1955 PARADE OF HOMES-Part Three

The 1955 Kansas City Home Builders Association Parade of Homes Guidebook featured the above ad on the back cover, naming "powerhouse" builders of the time...I love the wall refrigerator, which I think was a cool idea thet never took off, perhaps because of costs and reduced wall storage space...still a cool idea. Note the "All-in-One" unit in the upper right called the "Kitchen Center"...every appliance but the refrigerator grouped together as one, sounds daunting and depressing by today's standards...but convenient!
The guidebook is a great example of the growth of "First-Ring" suburbs like Prairie Village, KS. The ranch dominated the styles available...
The house below was by Sam Symons, builder. You will see a number of examples of this identifiable plan throughout the area. He was a "direct" competitor with Don Drummond for a few years in the "Modern" home market, and many people refer to these homes as "Drummonds" because of similar characteristics. This house is the largest of the three built on the southeast corner of 75th and Lamar. 75th street was just recently paved and was two-lane setting the houses well back from the road. I love the pricing, for example: "Six Foot Longer House- $1000". The houses were priced in the guidebook from "$15,000 to $17,500". Interesting to note Symons office on Juniper was one of this plan.

The house below is the Better Homes and Gardens "Idea Home of the Year"... built by Vic Regnier. Vic was a builder/ developer at the time, building many homes in the area near Ranchmart Shopping Center (which he developed and built including his multi-family residences. According to the O.P. Sun, Vic was estimated to be worth about $36 million in the late 1980's. That didn't stop him from coming to work everyday in his beat up pickup truck bringing his lunch and washing it down with buttermilk... a brilliant business man who wasn't afraid to get his hands dirty, you would often see him at Ranchmart Hardware, where I think he preferred to be).
Vic didn't build many "modern" houses, preferring a more traditional ranch house. The house below had the breezeway lifestyle, which ultimately would get enclosed, expanding livable square footage. When I first saw it in the late 1980's it still had it's light-stained mahogany walls and cabinets... The "magazine" house was all the rage at the time, it being a unique medium to reach the public, and more importantly, women...as I understand it, this architect was in/involved with the architectural firm of Hugh Stubbins, giving it a unique pedigree... per the guidebook, this house was priced $30,000-$35,000...as far as we know, this was the only one of this plan built. The images are not here now...but I may add them later...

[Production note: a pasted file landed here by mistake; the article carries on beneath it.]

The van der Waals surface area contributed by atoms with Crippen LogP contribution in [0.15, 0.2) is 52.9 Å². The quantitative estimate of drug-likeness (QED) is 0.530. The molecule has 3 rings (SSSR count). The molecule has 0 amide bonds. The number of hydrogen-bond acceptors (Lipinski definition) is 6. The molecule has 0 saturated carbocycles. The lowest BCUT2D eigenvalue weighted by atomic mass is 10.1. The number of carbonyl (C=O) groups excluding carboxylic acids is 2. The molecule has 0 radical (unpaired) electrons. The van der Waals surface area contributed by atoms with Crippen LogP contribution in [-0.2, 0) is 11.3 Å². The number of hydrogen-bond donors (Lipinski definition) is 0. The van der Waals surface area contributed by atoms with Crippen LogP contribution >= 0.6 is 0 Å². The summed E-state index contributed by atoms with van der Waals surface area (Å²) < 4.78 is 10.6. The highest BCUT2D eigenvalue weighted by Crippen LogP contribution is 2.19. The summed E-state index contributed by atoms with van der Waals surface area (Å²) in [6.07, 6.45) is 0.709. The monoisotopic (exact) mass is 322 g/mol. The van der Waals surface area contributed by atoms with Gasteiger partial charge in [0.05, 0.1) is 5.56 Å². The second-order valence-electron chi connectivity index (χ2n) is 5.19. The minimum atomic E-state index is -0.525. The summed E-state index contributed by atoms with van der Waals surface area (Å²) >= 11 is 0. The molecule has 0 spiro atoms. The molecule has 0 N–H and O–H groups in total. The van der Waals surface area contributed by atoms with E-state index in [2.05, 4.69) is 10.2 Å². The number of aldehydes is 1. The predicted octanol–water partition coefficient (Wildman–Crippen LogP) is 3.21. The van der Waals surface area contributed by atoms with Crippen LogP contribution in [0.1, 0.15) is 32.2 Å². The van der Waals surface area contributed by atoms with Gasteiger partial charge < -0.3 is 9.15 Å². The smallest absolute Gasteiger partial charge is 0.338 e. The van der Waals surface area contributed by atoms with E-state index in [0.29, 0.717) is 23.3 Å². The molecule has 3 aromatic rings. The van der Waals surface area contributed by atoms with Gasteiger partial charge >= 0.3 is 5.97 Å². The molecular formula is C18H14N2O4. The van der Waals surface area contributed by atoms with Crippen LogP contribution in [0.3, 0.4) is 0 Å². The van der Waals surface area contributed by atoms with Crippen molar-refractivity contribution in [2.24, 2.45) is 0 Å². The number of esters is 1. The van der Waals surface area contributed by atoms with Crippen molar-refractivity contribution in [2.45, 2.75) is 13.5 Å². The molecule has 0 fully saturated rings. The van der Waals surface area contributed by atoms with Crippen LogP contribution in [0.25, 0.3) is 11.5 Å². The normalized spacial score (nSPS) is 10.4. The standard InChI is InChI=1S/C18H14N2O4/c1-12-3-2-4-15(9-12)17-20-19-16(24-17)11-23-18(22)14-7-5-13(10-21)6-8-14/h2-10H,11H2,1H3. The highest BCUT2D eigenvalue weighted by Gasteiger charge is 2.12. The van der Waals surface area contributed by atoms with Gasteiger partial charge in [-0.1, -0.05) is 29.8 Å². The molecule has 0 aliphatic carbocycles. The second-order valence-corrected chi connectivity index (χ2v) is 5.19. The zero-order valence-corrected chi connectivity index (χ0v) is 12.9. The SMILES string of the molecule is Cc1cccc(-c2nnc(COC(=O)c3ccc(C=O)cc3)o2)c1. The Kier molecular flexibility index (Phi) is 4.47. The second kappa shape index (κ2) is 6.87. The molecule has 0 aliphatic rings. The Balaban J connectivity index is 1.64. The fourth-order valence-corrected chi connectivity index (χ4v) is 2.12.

1955 PARADE OF HOMES- Part Two

It's fun to live in a "Magazine Cover Home"...with color harmonized interiors personally selected by Cliff May. In 1955, Stanley Cowherd, Builder contracted to build five speculative houses near 77th and Lamar in Prairie Village, KS. These homes were part of a marketing thrust by Better Homes and Gardens Magazine and Cliff May, house designer, promoting a better lifestyle for less money through better design. The homes were priced from $20,000 to $25,000. The builder planned to build these homes in nearby communities, but as far as we know these were the only ones constructed. I talked to Stanley Cowherd's niece and she said he died in the 1980's and no one was left in the family that knew any details about his building and/or company. These are the only Cliff May homes in Kansas City that we know of. A large custom May design in Mission Hills, KS. was torn down a couple of years ago.
Above, the most lavish of the group and the parade model...check out the floor plan, the patio doubles the living area. The photo below shows how the house looks today from the south, note the "raised" roof done in the early 1980's(probably as an all-in-one "solution" to a tar and gravel roof replacement gaining added insulation and addressing the "market" concerns with low-pitched roofs), it partially conceals the clerestory windows. A popular design element at the time was the garage and carport combination.

Below, the house seen from the north...walled patio on the left.

Streetside scenes...as a rule these homes were sited for the most privacy, light and ventilation...

For more info on Cliff May designed homes being built in 1955 check out: http://www.cliffmayregistry.com/ Be sure to check out the original home guide (found in the house featured in the blog below) and note May's kookie font on the brochure. Also check out http://www.ranchostyle.com/.
To see a blog about restoring one of these homes in Prairie Village, KS go to our friends' site at http://cliffmayremodel.blogspot,com/
or see Kansas City Home Remodel Blogs- Our Love of Cliff May


The 1955 Home Builders Association Parade of Homes Tour was the 8th year of the homes tour. It was was the first year of the homes tour to have a guidebook. It is interesting to see the way houses were promoted at the time and the way builders addressed the buyers needs and wants. The house below at 79th and Juniper "markets" a twenty mile view long before the trees grew.
Below, Interesting floor plan with lower level entry. "Restricted"...? That was of it's time... In the area, split level plans were a minority in the mid-fifties, ranches being the dominant plan. Schaeffer and Company did the rendering, which is wonderful...they did many of the local architects' perspectives at this time...

Below, J.C. Nichols Company advertising in the Guidebook. This house was designed by Edward Tanner and Associates. Many subtle messages here talking to market value and location..."THINK before you invest".
The house below is built by a builder who did numerous houses in the first-ring suburbs KS/MO.(Click on Image to Enlarge